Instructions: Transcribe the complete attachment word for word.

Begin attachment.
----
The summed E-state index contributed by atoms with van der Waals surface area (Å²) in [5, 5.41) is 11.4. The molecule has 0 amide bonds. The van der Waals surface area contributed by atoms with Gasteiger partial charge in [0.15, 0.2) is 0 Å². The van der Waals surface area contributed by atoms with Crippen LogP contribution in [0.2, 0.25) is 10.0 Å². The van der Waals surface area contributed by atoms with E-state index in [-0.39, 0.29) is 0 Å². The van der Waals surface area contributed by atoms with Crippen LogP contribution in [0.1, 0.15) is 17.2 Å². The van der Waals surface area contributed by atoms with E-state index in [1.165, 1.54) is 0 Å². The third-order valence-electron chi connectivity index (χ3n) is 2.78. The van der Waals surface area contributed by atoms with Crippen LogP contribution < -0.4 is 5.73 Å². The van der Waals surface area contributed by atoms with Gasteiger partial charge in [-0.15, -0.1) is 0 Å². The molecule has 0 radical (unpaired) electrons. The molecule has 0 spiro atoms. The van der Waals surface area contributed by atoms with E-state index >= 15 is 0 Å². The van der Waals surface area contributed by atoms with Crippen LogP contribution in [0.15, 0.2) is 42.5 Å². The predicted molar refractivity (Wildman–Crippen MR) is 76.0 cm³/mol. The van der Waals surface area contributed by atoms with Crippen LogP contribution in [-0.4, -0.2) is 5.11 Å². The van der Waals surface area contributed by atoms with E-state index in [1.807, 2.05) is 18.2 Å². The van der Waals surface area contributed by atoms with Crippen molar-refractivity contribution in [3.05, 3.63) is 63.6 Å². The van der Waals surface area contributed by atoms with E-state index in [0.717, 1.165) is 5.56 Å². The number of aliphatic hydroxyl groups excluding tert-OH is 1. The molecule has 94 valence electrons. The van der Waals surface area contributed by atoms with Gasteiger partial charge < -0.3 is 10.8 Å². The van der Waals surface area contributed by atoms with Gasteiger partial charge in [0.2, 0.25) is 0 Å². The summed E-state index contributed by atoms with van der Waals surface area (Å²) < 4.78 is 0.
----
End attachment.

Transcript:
The summed E-state index contributed by atoms with van der Waals surface area (Å²) in [5, 5.41) is 11.4. The molecule has 0 amide bonds. The van der Waals surface area contributed by atoms with Gasteiger partial charge in [0.15, 0.2) is 0 Å². The van der Waals surface area contributed by atoms with Crippen LogP contribution in [0.2, 0.25) is 10.0 Å². The van der Waals surface area contributed by atoms with E-state index in [-0.39, 0.29) is 0 Å². The van der Waals surface area contributed by atoms with Crippen LogP contribution in [0.1, 0.15) is 17.2 Å². The van der Waals surface area contributed by atoms with E-state index in [1.165, 1.54) is 0 Å². The third-order valence-electron chi connectivity index (χ3n) is 2.78. The van der Waals surface area contributed by atoms with Crippen LogP contribution < -0.4 is 5.73 Å². The van der Waals surface area contributed by atoms with Gasteiger partial charge in [-0.15, -0.1) is 0 Å². The molecule has 0 radical (unpaired) electrons. The molecule has 0 spiro atoms. The van der Waals surface area contributed by atoms with E-state index >= 15 is 0 Å². The van der Waals surface area contributed by atoms with Crippen LogP contribution in [0.15, 0.2) is 42.5 Å². The predicted molar refractivity (Wildman–Crippen MR) is 76.0 cm³/mol. The van der Waals surface area contributed by atoms with Crippen LogP contribution in [-0.4, -0.2) is 5.11 Å². The van der Waals surface area contributed by atoms with E-state index in [1.807, 2.05) is 18.2 Å². The van der Waals surface area contributed by atoms with Crippen molar-refractivity contribution in [3.05, 3.63) is 63.6 Å². The van der Waals surface area contributed by atoms with E-state index in [0.717, 1.165) is 5.56 Å². The number of aliphatic hydroxyl groups excluding tert-OH is 1. The molecule has 94 valence electrons. The van der Waals surface area contributed by atoms with Gasteiger partial charge < -0.3 is 10.8 Å². The van der Waals surface area contributed by atoms with Gasteiger partial charge in [0.2, 0.25) is 0 Å². The summed E-state index contributed by atoms with van der Waals surface area (Å²) < 4.78 is 0.